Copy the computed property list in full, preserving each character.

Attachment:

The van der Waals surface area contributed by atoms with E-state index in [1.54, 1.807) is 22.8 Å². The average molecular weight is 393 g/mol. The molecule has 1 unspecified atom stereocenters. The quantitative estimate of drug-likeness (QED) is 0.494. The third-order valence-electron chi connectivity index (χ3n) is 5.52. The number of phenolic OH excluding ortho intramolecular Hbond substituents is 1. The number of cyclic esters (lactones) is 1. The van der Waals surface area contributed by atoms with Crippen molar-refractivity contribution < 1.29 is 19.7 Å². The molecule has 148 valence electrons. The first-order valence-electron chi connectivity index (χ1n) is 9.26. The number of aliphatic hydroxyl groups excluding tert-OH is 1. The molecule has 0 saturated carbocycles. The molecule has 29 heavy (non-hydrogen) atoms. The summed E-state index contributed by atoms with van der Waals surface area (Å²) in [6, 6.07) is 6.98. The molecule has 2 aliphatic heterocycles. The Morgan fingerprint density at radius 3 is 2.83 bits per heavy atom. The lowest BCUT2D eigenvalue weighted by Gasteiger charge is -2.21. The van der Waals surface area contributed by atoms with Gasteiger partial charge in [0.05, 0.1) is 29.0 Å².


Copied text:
The van der Waals surface area contributed by atoms with E-state index in [1.54, 1.807) is 22.8 Å². The average molecular weight is 393 g/mol. The molecule has 1 unspecified atom stereocenters. The quantitative estimate of drug-likeness (QED) is 0.494. The third-order valence-electron chi connectivity index (χ3n) is 5.52. The number of phenolic OH excluding ortho intramolecular Hbond substituents is 1. The number of cyclic esters (lactones) is 1. The van der Waals surface area contributed by atoms with Crippen molar-refractivity contribution < 1.29 is 19.7 Å². The molecule has 148 valence electrons. The first-order valence-electron chi connectivity index (χ1n) is 9.26. The number of aliphatic hydroxyl groups excluding tert-OH is 1. The molecule has 0 saturated carbocycles. The molecule has 29 heavy (non-hydrogen) atoms. The summed E-state index contributed by atoms with van der Waals surface area (Å²) in [6, 6.07) is 6.98. The molecule has 2 aliphatic heterocycles. The Morgan fingerprint density at radius 3 is 2.83 bits per heavy atom. The lowest BCUT2D eigenvalue weighted by Gasteiger charge is -2.21. The van der Waals surface area contributed by atoms with Gasteiger partial charge in [0.05, 0.1) is 29.0 Å².